Dvar Torah for Purim


Based on Rabbi Nachman’s Wisdom #83 and # 74

First, I apologize for failing to include last week the source of Queen Esther’s prayer (“My God, My God, why have You abandoned me?”). It is from Psalms 22:2.

Second, I just wanted to mention a small item from the Piasetzner Rebbe (o.b.m.) who was killed in the Warsaw ghetto. I think it’s worth mentioning in and of itself and also because of the advice it affords. Despite the fact that Purim is a day of almost overwhelming joy, it does present its own challenges. The Piasetzner Rebbe (o.b.m.) said that just as on Yom Kippur one may not let hunger pangs force him/her to break the fast, so, too, on Purim. One must not let worry/anger/depression “pangs” get the better of him and force him to break the joy of the day.

One of the most joyful aspects of Purim is the masquerading that goes on. Many people, not only children, dress up in costumes that are unusual (at least for them) and/or wear a mask. Achashvarosh dressed up as the kohen gadol, High Priest (Megillah 12a). Queen Esther herself did not reveal her nationality to anyone (2:10). In fact, her name wasn’t really Esther. It was Hadassah (2:7). Or is it the other way around? >:-) Many of our holy works offer various interpretations of this custom. Here’s my humble offering.

In section 83 Rebbe Nachman writes that a person may have an obsession or a phobia despite the fact that s/he knows, rationally, that its cause is harmless or meaningless. The Rebbe writes that the reason for this is that there is something else, something other, within the person that is in fact afraid (or obsessed) with the object in question. That is, the Rebbe is telling us that even though you think that it is you who are afraid, in fact it is someone else, i.e., someone is masquerading as you! And this “someone” has the most authentic costume—your own body and mind! You think it’s you because because it walks, talks and behaves exactly the way you do!

But it’s not. It is an impostor who has so cleverly usurped your personality, your existence, that even you—the real you!—are convinced that it’s you. Rebbe Nachman writes that the only way to unmask this impersonator is to focus yourself very, very well (yishuv hadaat) until you realize that the object of fear/desire has nothing to do with you. At that point you can exercise your free will and stop giving in to the impostor and his idiosyncrasies (meshugassen).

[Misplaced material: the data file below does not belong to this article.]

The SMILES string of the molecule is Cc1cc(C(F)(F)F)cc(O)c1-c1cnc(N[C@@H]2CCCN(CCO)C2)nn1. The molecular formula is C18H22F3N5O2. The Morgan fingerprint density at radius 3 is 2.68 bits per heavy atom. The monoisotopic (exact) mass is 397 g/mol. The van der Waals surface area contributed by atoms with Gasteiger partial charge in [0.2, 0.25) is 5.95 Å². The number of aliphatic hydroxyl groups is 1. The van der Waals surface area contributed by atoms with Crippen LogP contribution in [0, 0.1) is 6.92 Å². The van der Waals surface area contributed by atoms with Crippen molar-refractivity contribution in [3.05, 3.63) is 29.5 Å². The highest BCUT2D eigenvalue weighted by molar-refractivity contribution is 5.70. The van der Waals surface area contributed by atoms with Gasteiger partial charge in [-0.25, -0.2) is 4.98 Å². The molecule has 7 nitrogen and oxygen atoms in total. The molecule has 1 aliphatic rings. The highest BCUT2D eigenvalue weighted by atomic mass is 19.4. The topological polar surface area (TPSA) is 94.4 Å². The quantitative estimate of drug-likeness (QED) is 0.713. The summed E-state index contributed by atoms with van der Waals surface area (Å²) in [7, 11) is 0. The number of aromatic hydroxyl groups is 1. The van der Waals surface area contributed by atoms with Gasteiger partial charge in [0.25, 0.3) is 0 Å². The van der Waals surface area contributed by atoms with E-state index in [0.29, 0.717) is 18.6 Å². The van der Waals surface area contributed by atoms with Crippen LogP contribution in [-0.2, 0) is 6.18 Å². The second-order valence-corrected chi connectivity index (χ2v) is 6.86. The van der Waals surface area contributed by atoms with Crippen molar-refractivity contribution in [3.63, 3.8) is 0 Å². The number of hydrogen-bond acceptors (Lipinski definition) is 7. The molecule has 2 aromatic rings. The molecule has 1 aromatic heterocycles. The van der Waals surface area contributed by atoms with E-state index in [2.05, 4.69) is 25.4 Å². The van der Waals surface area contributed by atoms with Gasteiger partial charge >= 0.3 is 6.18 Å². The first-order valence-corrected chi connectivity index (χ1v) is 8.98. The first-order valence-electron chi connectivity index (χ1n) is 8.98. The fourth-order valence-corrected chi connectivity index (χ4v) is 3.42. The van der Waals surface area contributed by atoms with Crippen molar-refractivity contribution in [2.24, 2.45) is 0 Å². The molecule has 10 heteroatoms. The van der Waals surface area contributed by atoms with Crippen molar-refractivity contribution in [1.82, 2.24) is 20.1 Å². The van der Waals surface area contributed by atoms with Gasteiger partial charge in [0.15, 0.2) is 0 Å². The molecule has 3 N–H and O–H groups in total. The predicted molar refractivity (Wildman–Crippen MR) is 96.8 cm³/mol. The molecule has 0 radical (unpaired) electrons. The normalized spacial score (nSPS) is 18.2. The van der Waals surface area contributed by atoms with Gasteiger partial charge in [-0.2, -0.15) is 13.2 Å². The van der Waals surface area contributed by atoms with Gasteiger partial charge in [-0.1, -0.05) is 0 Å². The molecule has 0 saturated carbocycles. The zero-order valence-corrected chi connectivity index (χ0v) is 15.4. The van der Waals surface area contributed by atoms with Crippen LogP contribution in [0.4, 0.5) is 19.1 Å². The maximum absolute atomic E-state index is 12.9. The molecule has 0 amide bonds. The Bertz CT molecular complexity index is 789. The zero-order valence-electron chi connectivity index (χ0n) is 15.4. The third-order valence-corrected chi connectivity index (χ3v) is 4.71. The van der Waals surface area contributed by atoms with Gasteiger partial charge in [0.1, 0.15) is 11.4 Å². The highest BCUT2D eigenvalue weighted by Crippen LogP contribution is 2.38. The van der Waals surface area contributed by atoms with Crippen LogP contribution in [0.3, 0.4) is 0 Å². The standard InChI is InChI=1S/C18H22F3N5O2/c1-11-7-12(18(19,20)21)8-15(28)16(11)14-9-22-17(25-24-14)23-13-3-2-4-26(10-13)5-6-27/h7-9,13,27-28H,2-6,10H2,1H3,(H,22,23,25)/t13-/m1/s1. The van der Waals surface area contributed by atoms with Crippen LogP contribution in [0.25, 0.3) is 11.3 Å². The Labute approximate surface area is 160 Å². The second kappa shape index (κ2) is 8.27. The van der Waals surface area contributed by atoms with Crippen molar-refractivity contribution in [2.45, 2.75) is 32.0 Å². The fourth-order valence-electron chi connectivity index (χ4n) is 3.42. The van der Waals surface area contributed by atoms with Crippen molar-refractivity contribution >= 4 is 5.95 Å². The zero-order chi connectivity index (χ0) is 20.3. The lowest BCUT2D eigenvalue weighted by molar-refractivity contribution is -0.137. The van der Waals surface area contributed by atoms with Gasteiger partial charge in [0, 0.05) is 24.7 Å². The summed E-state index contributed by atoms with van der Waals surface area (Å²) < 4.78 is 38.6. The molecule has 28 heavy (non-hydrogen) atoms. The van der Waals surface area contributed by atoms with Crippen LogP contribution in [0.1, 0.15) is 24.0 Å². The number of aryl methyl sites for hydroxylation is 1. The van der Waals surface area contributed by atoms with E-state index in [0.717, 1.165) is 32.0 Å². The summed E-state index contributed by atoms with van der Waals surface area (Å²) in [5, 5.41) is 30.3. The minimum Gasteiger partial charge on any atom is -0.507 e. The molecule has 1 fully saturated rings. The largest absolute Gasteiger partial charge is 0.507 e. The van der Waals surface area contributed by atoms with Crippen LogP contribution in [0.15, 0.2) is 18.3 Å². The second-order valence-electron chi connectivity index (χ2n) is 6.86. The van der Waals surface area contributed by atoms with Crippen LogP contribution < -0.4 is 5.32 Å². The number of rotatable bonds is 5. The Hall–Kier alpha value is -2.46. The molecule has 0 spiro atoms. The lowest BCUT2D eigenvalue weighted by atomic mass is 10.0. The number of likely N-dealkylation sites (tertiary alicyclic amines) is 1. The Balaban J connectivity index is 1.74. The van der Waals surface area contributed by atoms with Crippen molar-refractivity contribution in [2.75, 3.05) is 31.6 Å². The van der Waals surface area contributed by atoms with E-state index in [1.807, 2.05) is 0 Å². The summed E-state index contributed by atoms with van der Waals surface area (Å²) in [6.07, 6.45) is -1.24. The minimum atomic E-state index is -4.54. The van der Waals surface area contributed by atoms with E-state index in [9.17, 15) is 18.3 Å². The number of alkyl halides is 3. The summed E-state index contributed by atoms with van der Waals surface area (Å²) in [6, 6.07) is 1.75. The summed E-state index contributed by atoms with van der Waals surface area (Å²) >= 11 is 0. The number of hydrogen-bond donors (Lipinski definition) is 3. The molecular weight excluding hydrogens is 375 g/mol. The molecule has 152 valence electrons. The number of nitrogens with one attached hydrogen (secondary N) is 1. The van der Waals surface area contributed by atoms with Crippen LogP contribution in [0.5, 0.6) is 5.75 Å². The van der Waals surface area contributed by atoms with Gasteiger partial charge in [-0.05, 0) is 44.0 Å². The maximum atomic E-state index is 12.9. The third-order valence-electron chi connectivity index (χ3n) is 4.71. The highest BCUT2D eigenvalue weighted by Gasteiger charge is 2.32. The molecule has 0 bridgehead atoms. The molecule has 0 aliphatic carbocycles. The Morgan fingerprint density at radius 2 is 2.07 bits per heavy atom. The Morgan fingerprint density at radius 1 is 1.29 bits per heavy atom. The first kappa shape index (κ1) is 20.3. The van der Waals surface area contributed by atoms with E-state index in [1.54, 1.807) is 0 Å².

So much for unmasking the bad guys. But as you certainly remember from your comic book-reading days, we super-heroes also wear masks.  >:-) And Rebbe Nachman tells us why this can be a good idea. Sometimes, for example, you can’t seem to cheer yourself up. What to do? Pretend you’re happy. Put on a happy face. You won’t be truly happy right away, but eventually you will be. The Rebbe writes that this works for any holy endeavor—start off pretending that you’re excited and interested about it and eventually you will be.

The merriment of Purim in general, and a Purim party in particular, offers an opportunity to practice both of these suggestions. With all the noise and excitement (and some help from an intoxicating beverage) you can sit on the sidelines and retreat into a personal “cone of silence” till the real you stands up. Let go of your inhibitions—people will think your just acting anyway—and start pretending to be excited about Judaism.

So use the days remaining before Purim to recognize who’s who and who’s you and give the scoundrel the boot; and to decide which “mask” you want to grow into.

A very happy Purim to you and yours. Please—if you drink, don’t drive! (Good advice a whole year long.)

agutn Shabbos!
Shabbat Shalom!